“A tsunami of job insecurities is washing over behavioral health providers from Chicago to Cairo and is igniting a brain drain of vital behavioral health first responders for mental health crisis and drug overdoses,” said Illinois Association for Behavioral Health C.E.O. Sara Howe. “When we talk about ‘infrastructure’ collapse because of the Illinois budget impasse, this is what we mean. That is the loss of clinical staff, doctors, and psychiatrists who are no longer willing to endure the chaotic lack of funding.”

The state currently owes behavioral health providers $143 million for Fiscal Year 2017 for services already delivered, stretching back to July 1, 2016, or 90% of the amount budgeted for the current year.

“Worry over whether someone’s job will be around next month or next week is pushing talented clinical staff to find more secure employment,” said Howe. “Who can blame them?”

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OP-ED: Illinois Budget Impasse Impact: A Behavioral Healthcare Autopsy Report

OP-ED: Unlike the warnings two years ago directed at Illinois lawmakers about human services program closures and employee layoffs at the beginning of the Illinois budget impasse, now the warnings have ended.

They have been replaced by autopsy reports.

Since the budget stalemate began, more than 1 million Illinois residents have lost access to critical human services. 1 million.

More specifically, regarding behavioral healthcare, 80,000 people in Illinois have lost access to needed mental health services and more than 24,000 fewer residents have been admitted to addiction treatment services.

In the past, governors from the executive branch and lawmakers from previous General Assemblies had determined critical human services were best delivered at the local level by the private sector as Illinois moved away from expensive state-operated institutional models to community level care.  As those decisions were made, policy makers turned to our community providers and other human service provider organizations to carry out the policy of providing government services more effectively and efficiently. And the private sector delivered.

Yet, the executive branch and the legislative branch have walked away from community care providers who delivered their goals, evidenced by year-after-year of budget cuts and financial starvation of crucial behavioral health programs.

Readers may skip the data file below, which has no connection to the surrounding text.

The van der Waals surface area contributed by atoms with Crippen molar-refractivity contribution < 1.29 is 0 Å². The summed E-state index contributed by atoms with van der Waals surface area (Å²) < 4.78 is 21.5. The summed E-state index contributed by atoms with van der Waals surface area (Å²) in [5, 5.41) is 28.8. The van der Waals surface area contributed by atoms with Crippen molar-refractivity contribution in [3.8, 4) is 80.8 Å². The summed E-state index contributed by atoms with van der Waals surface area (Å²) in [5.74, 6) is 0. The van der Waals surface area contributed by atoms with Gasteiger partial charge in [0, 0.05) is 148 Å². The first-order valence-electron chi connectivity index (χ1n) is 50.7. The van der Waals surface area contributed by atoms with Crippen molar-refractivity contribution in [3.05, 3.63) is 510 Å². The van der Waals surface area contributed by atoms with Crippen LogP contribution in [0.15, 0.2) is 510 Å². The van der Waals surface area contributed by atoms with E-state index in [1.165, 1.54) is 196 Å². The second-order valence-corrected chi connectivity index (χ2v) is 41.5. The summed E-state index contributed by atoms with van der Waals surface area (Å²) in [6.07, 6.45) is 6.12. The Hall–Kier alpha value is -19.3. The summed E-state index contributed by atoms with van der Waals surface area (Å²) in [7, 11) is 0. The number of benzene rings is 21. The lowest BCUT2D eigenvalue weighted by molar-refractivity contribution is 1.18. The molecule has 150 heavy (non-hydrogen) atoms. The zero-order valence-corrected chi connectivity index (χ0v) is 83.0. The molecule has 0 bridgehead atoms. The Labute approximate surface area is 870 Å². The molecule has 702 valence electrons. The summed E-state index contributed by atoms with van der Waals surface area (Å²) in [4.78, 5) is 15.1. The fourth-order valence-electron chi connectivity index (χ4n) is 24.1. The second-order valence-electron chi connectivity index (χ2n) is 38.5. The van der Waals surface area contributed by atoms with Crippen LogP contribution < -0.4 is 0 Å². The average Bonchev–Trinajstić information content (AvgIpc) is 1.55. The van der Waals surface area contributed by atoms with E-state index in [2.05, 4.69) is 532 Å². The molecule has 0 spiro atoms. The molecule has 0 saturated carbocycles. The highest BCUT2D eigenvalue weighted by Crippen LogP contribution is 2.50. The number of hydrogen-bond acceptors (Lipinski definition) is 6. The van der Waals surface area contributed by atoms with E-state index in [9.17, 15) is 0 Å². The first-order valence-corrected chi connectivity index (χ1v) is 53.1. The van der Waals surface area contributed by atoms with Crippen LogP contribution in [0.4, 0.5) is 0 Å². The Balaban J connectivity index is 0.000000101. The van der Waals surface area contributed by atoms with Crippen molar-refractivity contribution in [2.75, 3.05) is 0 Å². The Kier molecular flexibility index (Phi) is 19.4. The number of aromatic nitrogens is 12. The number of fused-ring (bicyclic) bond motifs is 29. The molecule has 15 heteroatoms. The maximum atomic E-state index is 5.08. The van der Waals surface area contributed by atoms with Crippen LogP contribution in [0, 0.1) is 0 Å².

Currently, lawmakers and the governor are making impossible, no, absurd, demands: accept months or sometimes years-long wait for payments of services delivered. The wait has financially brutalized our agencies. We’ve exhausted our reserves. We’ve sapped our lines of credit.  We’ve drained our staff. Our employees, who are on the front line of providing care to those with substance abuse and mental health disorders, arrive at work each week wondering: is this the last day?

Have you the merest notion of how such uncertainty disables a workforce?

To heave insult on top of injury, providers and their staff often hear some lawmakers and policy makers in the executive branch refer to human services as a “drain” on the General Revenue Fund. A drain?

Well, let’s be clear: when your local human service agency lays of staff – staff who pay taxes, buy homes, cars, furniture, groceries, sodas, sandwiches, etc. from your districts’ local businesses – those businesses, local chambers of commerce, and lawmakers’ districts suffer.

As of last March 2016, more than 1,000 mental health and substance abuse clinicians alone had lost their jobs. That doesn’t include case workers or administrative staff. The number of job losses has only grown in the last 12 months as the impasse has grinded forward.

The budget crisis is both a human service crisis that strikes at vulnerable citizens of Illinois and it’s an economic crisis that undermines local business owners and lawmakers’ constituents and communities and local economies.

The budget standoff and its impact are ravaging communities across the state from those who receive care, their families, the agencies that provide the care, to the local businesses that earn their income from serving them.

Without the adoption of a FY 2018 budget, the autopsy report that community behavioral healthcare providers deliver next year will only be more gruesome.

Jessica Hayes, Vice President, Board of Directors, Illinois Association for Behavioral Healthcare

OP-ED: Trumpcare Plan Would Sink Illinois Mental Health Care, Addiction Treatment for 27,000

OP-ED: Obamacare, coupled with Medicaid expansion, has transformed access to behavioral health care for Illinois residents with mental illness and addiction disorders. Since the inception of the Affordable Care Act, almost 66,000 Illinois residents have accessed care that they otherwise would not have obtained.

Today, however, tens of thousands risk losing behavioral health care in Illinois. A survey by the Illinois Association for Behavioral Health of its members estimated that 26,490 Illinois citizens would lose behavioral health services if the Medicaid expansion component is rescinded under proposed Trumpcare. Financially, in fiscal year 2019, the president’s health plan would cut Illinois’ share of Medicaid funding by $1.4 billion.

Overall, according to the non-partisan Congressional Budget Office, the Trumpcare plan would cut coverage for 975,700 Medicaid beneficiaries; cause 301,600 Illinoisans to lose employer-sponsored health insurance; cut 62,000 from the Illinois insurance exchange; and cut coverage for 55,000 elderly residents, totaling more than 1.3 million Illinoisans who would lose health insurance under the federal legislation currently under consideration.

Moreover, roughly 2,038,000 individuals in Illinois, who have pre-existing health conditions, are at risk of having their coverage rescinded, being denied coverage, or being charged significantly more for coverage if the Congress approves the proposed American Health Care Act.